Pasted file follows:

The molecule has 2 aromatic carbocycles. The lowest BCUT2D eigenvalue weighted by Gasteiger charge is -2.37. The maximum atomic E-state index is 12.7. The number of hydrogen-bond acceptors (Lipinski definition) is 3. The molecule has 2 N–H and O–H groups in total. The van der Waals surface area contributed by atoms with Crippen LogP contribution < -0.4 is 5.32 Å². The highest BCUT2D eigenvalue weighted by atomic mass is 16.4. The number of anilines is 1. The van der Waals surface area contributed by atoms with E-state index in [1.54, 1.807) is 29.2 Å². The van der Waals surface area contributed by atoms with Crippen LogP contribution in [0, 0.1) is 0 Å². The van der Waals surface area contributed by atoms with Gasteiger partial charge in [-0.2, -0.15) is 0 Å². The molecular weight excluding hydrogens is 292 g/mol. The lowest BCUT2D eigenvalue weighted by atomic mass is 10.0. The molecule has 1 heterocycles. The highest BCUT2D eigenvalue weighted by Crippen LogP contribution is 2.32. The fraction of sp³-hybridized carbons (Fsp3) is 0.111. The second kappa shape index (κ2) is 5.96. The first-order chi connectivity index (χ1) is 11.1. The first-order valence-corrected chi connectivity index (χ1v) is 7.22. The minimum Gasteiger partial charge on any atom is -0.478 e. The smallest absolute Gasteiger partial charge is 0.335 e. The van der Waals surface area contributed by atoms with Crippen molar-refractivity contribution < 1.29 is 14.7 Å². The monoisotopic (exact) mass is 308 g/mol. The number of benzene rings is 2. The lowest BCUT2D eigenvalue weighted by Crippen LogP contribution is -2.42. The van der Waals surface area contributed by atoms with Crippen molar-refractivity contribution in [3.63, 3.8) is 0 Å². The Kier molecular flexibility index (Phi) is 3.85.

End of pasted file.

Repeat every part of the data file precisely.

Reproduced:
The molecule has 2 aromatic carbocycles. The lowest BCUT2D eigenvalue weighted by Gasteiger charge is -2.37. The maximum atomic E-state index is 12.7. The number of hydrogen-bond acceptors (Lipinski definition) is 3. The molecule has 2 N–H and O–H groups in total. The van der Waals surface area contributed by atoms with Crippen LogP contribution < -0.4 is 5.32 Å². The highest BCUT2D eigenvalue weighted by atomic mass is 16.4. The number of anilines is 1. The van der Waals surface area contributed by atoms with E-state index in [1.54, 1.807) is 29.2 Å². The van der Waals surface area contributed by atoms with Crippen LogP contribution in [0, 0.1) is 0 Å². The van der Waals surface area contributed by atoms with Gasteiger partial charge in [-0.2, -0.15) is 0 Å². The molecular weight excluding hydrogens is 292 g/mol. The lowest BCUT2D eigenvalue weighted by atomic mass is 10.0. The molecule has 1 heterocycles. The highest BCUT2D eigenvalue weighted by Crippen LogP contribution is 2.32. The fraction of sp³-hybridized carbons (Fsp3) is 0.111. The second kappa shape index (κ2) is 5.96. The first-order chi connectivity index (χ1) is 11.1. The first-order valence-corrected chi connectivity index (χ1v) is 7.22. The minimum Gasteiger partial charge on any atom is -0.478 e. The smallest absolute Gasteiger partial charge is 0.335 e. The van der Waals surface area contributed by atoms with Crippen molar-refractivity contribution < 1.29 is 14.7 Å². The monoisotopic (exact) mass is 308 g/mol. The number of benzene rings is 2. The lowest BCUT2D eigenvalue weighted by Crippen LogP contribution is -2.42. The van der Waals surface area contributed by atoms with Crippen molar-refractivity contribution in [3.63, 3.8) is 0 Å². The Kier molecular flexibility index (Phi) is 3.85.